The Playbook For The Modern Man

China’s ‘People’s Tesla’ Overtakes Elon’s Model 3 As Best Selling Electric Car

Meet the little EV causing a big stir in the automotive industry.

While Australia might be slow on the uptake when it comes to electric vehicle (EV) adoption, many of the world’s biggest automotive markets are becoming more and more electrified. EVs are mainstream now – in no small part due to the vision of Elon Musk’s pioneering company Tesla, which has transformed the global public’s perception of EVs from drab to desirable.

The Tesla Model 3, Tesla’s smallest and cheapest vehicle, is officially the world’s best-selling electric car of all time with close to a million units sold and was the world’s top-selling plug-in electric car (PEV) for three years running, from 2018 to 2020.

‘Was’ being the operative term. Now, a tiny EV rival out of China has unseated Tesla’s throne as the world’s most popular electric car – after only a year on the market and without even having to leave its home country.

It’s called the Wuling Hongguang Mini – not quite as snappy as ‘Tesla Model 3’, but there you go. Manufactured by SAIC-GM-Wuling, a joint venture between two Chinese state-owned auto makers and America’s General Motors, the diminutive ‘mianbao che’ (面包车) or ‘bread box car’ has finally overtaken the Model 3 in global monthly sales, with Wuling selling over 1,000 a day, The Driven relates.

While it’s currently only offered in mainland China (which makes those sales figures even more impressive), the brand has ambitions to take it overseas, and manufacturers in countries like Latvia and Pakistan are already penning deals to produce the pint-sized EV under license.

The interior of a Hongguang Mini. Bare bones but aesthetically pleasing and modern, it can fit four adults (in a pinch). Image: General Motors

Less than 3m long and putting out an equivalent of 13kW from its single motor, it’s a truly titchy thing. But so is the asking price: around 5,700 AUD. That’s cheap by anyone’s standards. It only has an effective range of about 120-170km (depending on the battery) but seeing as this car’s natural environment would be the packed streets of a Chinese metropolis, that’s hardly a concern.

A big factor in the Hongguang Mini’s success is its cute factor, too. It’s a demonstrably attractive little car with a somewhat retro aesthetic – taking a leaf out of MINI’s book – that Wuling have aimed squarely at the female market, which is generally more receptive to EV ownership, as this Al Jazeera article relates.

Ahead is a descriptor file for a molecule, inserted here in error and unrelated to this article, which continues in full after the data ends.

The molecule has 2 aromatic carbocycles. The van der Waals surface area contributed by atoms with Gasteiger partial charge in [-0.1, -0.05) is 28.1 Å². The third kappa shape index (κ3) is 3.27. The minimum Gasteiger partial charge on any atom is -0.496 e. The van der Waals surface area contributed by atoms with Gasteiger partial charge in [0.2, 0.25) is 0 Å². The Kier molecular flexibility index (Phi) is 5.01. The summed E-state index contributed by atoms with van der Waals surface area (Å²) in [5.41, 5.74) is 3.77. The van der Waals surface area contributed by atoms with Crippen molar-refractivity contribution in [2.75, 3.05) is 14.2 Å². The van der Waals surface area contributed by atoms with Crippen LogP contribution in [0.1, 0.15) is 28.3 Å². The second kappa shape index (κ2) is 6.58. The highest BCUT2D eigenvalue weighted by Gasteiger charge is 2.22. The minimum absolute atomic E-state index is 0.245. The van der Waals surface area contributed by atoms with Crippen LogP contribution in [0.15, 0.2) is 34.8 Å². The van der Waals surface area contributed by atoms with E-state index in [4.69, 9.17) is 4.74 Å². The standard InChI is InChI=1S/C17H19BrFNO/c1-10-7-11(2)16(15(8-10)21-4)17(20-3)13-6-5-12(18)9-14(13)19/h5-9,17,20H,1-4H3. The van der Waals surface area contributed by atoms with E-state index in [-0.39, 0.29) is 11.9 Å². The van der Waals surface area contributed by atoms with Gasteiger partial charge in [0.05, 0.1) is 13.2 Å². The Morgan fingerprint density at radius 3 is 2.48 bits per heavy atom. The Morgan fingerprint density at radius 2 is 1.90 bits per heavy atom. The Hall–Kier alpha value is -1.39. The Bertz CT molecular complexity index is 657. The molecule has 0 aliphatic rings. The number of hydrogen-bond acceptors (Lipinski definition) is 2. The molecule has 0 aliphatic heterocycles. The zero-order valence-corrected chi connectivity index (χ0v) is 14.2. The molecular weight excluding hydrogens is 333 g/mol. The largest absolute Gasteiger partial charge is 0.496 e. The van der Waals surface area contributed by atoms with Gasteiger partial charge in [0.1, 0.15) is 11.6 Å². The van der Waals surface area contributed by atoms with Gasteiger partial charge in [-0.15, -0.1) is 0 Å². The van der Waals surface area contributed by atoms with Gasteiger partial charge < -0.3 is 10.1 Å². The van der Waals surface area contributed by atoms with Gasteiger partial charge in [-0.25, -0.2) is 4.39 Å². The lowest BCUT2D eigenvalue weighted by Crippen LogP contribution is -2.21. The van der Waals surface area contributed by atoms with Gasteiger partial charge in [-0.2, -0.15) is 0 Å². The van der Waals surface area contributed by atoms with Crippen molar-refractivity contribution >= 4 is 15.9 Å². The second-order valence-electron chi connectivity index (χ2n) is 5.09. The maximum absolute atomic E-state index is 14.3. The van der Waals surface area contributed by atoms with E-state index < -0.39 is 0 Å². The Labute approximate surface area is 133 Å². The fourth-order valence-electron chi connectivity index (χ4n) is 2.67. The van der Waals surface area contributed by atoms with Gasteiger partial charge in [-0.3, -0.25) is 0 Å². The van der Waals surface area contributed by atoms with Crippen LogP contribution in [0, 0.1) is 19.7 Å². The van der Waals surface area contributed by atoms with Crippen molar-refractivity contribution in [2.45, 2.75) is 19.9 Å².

Would the car work in Australia, however? It’s a good question. Even if the car was sold here for double its Chinese RRP, it would still be easily be the cheapest car in Australia – and the cheapest EV by a long shot (the cheapest EV available Down Under currently is the MG ZS EV, which starts at $40,990 before on-road costs).

RELATED: Australia’s Best New Family SUV Comes From The Most Unlikely Brand

The biggest issue is safety. An unofficial crash test of the Hongguang Mini conducted in China suggests the car performs poorly in a crash, with one tester quipping “no one in the car can survive even in a low-speed frontal crash… Crushed like [a] soda can”, Tesmanian reports. It wouldn’t be allowed to be sold in most overseas markets as is.

Guess you get what you pay for.

A Tesla Model 3 in Australia. Unlike the Wuling Hongguang Mini, the Model 3 has a 5-star ANCAP rating. Image: Daily Telegraph

China has long been the world’s #1 producer of EVs as well as the world’s largest market for EVs: home to over half the world’s fleet, the Middle Kingdom has quickly and enthusiastically embraced EV technology in a way that makes other automotive giants like Japan and the United States look like real laggards.

The ‘People’s Tesla’ is successful for a reason: it’s cheap, and it sacrifices safety and creature comforts in the pursuit of cheapness. But its success should be a wake-up call to Tesla, America and the rest of the world: unless others start innovating, China will undoubtedly overtake everyone else in the EV game.

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